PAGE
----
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Finding a common ground? Debating the origins, use and manufacture of metals in the European Bronze Age

last modified Jul 02, 2018 08:38 AM
New paper collates various scholarly views for the benefit of future research

Copper and tin ingots found at the Bronze Age shipwreck site off the coast of Salcombe

Copper and tin ingots found at the Bronze Age shipwreck site off the coast of Salcombe, 

(Copyright South West Maritime Archaeology Group)


Bronze is the defining metal of the European Bronze Age, a period of prehistory, which occurred between 4500 and 1800 years ago (2500-800 BCE). Bronze was fundamental to communities for tools, weapons, trade, status and religion. It also gives us the first evidence of a truly pan-European trade system with tonnes of metal being moved over land, along rivers and across seas each year.

This alloy of copper and tin has been at the centre of archaeological and science-based research for well over a century and studies have focused on a variety of aspects: geological origins, manufacture, movement of goods and knowledge between communities, and the value and perceptions of the metal.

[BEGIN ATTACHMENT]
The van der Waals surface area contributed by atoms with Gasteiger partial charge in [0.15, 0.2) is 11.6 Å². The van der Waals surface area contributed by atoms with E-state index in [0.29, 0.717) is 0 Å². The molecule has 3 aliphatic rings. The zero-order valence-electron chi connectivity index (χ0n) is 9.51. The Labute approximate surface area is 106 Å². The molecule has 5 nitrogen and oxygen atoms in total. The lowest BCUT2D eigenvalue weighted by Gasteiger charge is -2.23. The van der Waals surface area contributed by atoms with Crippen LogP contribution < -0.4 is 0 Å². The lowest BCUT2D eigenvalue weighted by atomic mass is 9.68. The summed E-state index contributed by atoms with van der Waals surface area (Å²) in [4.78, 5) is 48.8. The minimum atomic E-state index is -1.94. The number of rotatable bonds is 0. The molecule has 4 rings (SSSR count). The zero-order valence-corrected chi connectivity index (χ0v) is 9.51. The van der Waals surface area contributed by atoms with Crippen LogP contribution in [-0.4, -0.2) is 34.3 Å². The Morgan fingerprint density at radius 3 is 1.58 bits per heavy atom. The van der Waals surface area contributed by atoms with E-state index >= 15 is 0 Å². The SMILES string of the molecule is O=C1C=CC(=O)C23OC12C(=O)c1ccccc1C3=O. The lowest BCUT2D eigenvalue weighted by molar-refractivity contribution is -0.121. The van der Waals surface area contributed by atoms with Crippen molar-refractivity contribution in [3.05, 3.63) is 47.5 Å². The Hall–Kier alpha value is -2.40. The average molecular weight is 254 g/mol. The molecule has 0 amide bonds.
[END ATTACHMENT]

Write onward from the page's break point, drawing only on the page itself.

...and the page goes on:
But, as with many research subjects, there are different approaches and methodologies to collecting and interpreting the data.

A new paper published today in the Journal of Archaeological Research brings together an international team of scholars, collating the current state of debate on the provenance, use and circulation of metals in the European Bronze Age.

According to lead author Dr Miljana Radivojevic of the McDonald Institute for Archaeological Research, University of Cambridge, “This is one of those rare papers where the lead experts, who often have contrasting opinions, have done something collectively to create a joint platform that sets the future tone for future debates on the lifeways of past societies through metal analysis.”

The team of co-authors met in Cambridge in March 2016 (l-r): Marcos Martinón-Torres, Thilo Rehren, Miljana Radivojevic, Helle Vandkilde, Ernst Pernicka, Benjamin Roberts, Cyprian Broodbank, Zofia Stos-Gale, Johan Ling, Kristian Kristiansen, Stephen Shennan, Peter Bray and Jianjun Mei

But, it was not always an easy process.

“We went through almost 120 versions of this paper and it took nearly two years to arrive at a final version accepted by all 14 researchers, but it has been a hugely rewarding experience. We tackled, for instance, everything from the high resolution evidence on technology of copper smelting, to the emergence of large scale metal production and connectivity across the European continent some 4,000 years ago”, added Dr Benjamin Roberts, a co-author from Durham’s Department of Archaeology.

“We hope that this paper will stimulate similar undertakings in the field,” Dr Radivojevic concluded.

The paper is published open access in the Journal of Archaeological Research.

Radivojević, M., Roberts, B.W., Pernicka, E. et al. J Archaeol Res (2018).


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